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National Health Service (NHS) hospitals use offshore tax planning

April 18, 2011  |   Posted by :   |   News   |   0 Comment»

National Health Service (NHS)One of the world’s leading banks has used offshore company formations to aid the NHS in its international tax planning affairs, it has been revealed.

The BBC has reported how HSBC used a legal tax loophole to handle profits from private finance initiative (PFI) schemes, such as the Queen Alexandra Hospital in Portsmouth.

Speaking to the news provider, tax specialist Nick Parker said that the NHS was “obviously” using offshore tax planning to minimise the amount that it has to pay, but that it was “clearly” paying UK tax.

“The accounts to September 30th 2010 indicate there was a £2.5 million tax charge. However, when you actually read the notes only £100,000 of that was paid across to the UK authorities,” he explained.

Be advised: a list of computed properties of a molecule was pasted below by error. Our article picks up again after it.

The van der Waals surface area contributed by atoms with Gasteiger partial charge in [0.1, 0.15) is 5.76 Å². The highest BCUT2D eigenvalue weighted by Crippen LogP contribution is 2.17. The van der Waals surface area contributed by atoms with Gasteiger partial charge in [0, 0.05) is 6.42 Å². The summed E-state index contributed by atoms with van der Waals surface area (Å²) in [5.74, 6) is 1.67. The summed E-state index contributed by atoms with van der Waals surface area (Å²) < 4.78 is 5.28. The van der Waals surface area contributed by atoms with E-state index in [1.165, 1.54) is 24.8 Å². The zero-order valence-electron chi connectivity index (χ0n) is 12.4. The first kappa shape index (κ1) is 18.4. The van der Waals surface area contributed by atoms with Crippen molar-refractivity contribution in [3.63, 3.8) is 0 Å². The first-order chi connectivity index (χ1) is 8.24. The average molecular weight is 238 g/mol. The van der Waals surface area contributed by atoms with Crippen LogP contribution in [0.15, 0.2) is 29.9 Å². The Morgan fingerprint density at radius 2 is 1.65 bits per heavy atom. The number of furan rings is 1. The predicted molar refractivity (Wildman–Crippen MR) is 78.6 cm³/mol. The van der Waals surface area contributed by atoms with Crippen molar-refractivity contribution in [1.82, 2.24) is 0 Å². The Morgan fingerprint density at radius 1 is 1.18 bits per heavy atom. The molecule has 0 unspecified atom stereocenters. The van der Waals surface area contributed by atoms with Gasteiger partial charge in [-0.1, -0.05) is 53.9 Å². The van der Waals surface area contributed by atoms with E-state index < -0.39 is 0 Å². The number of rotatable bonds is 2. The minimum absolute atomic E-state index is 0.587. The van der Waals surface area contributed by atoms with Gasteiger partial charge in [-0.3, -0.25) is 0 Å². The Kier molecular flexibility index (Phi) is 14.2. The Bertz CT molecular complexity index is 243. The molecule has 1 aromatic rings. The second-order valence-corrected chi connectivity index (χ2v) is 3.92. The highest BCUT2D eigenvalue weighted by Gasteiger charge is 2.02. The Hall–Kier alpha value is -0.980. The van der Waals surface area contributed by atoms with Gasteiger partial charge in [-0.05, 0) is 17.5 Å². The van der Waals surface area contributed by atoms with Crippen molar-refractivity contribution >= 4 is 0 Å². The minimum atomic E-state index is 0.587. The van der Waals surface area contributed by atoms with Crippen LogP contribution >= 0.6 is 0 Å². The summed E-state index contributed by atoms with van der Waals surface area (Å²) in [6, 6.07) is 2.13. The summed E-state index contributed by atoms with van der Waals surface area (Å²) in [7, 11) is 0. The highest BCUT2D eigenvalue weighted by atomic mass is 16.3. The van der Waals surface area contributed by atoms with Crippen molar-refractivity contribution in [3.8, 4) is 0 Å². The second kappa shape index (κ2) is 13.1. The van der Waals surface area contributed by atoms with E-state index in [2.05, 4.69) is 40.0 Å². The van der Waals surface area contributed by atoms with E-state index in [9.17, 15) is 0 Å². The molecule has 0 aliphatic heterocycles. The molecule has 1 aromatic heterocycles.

According to the BBC, this amount was charged on profits of more than £38 million from its PFI schemes, the equivalent of less than 0.5 per cent of its earnings, highlighting the benefits available through offshore tax planning.

Meanwhile, the Association of Accounting Technicians has recently lauded the advantages of running businesses through limited companies, which ultimately pay less tax than sole traders and partnerships.


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